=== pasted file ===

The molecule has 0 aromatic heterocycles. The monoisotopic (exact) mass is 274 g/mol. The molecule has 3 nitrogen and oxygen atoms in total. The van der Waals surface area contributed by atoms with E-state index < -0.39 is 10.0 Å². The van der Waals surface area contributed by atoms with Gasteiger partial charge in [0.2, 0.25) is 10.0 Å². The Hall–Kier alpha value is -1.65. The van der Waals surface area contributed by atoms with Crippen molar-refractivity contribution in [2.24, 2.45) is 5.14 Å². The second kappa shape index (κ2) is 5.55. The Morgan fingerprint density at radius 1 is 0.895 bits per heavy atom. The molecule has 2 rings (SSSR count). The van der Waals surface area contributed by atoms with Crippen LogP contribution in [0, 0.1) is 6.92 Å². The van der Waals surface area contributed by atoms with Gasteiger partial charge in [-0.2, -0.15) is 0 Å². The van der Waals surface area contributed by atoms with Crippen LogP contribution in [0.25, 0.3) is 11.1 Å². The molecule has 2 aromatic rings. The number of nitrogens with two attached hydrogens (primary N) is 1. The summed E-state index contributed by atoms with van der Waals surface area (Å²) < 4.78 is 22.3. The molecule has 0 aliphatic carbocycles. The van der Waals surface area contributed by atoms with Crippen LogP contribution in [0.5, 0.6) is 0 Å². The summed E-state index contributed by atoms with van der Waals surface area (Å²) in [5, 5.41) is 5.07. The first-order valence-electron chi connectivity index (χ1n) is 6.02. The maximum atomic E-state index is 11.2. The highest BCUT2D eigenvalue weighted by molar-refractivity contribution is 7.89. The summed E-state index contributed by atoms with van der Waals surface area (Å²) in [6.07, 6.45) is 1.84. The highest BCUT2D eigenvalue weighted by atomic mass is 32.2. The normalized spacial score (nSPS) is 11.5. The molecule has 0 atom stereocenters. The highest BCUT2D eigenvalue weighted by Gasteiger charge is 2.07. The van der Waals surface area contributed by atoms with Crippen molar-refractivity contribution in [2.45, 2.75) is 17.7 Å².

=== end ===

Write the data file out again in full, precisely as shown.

The molecule has 0 aromatic heterocycles. The monoisotopic (exact) mass is 274 g/mol. The molecule has 3 nitrogen and oxygen atoms in total. The van der Waals surface area contributed by atoms with E-state index < -0.39 is 10.0 Å². The van der Waals surface area contributed by atoms with Gasteiger partial charge in [0.2, 0.25) is 10.0 Å². The Hall–Kier alpha value is -1.65. The van der Waals surface area contributed by atoms with Crippen molar-refractivity contribution in [2.24, 2.45) is 5.14 Å². The second kappa shape index (κ2) is 5.55. The Morgan fingerprint density at radius 1 is 0.895 bits per heavy atom. The molecule has 2 rings (SSSR count). The van der Waals surface area contributed by atoms with Crippen LogP contribution in [0, 0.1) is 6.92 Å². The van der Waals surface area contributed by atoms with Gasteiger partial charge in [-0.2, -0.15) is 0 Å². The van der Waals surface area contributed by atoms with Crippen LogP contribution in [0.25, 0.3) is 11.1 Å². The molecule has 2 aromatic rings. The number of nitrogens with two attached hydrogens (primary N) is 1. The summed E-state index contributed by atoms with van der Waals surface area (Å²) < 4.78 is 22.3. The molecule has 0 aliphatic carbocycles. The van der Waals surface area contributed by atoms with Crippen LogP contribution in [0.5, 0.6) is 0 Å². The summed E-state index contributed by atoms with van der Waals surface area (Å²) in [5, 5.41) is 5.07. The first-order valence-electron chi connectivity index (χ1n) is 6.02. The maximum atomic E-state index is 11.2. The highest BCUT2D eigenvalue weighted by molar-refractivity contribution is 7.89. The summed E-state index contributed by atoms with van der Waals surface area (Å²) in [6.07, 6.45) is 1.84. The highest BCUT2D eigenvalue weighted by atomic mass is 32.2. The normalized spacial score (nSPS) is 11.5. The molecule has 0 atom stereocenters. The highest BCUT2D eigenvalue weighted by Gasteiger charge is 2.07. The van der Waals surface area contributed by atoms with Crippen molar-refractivity contribution in [2.45, 2.75) is 17.7 Å².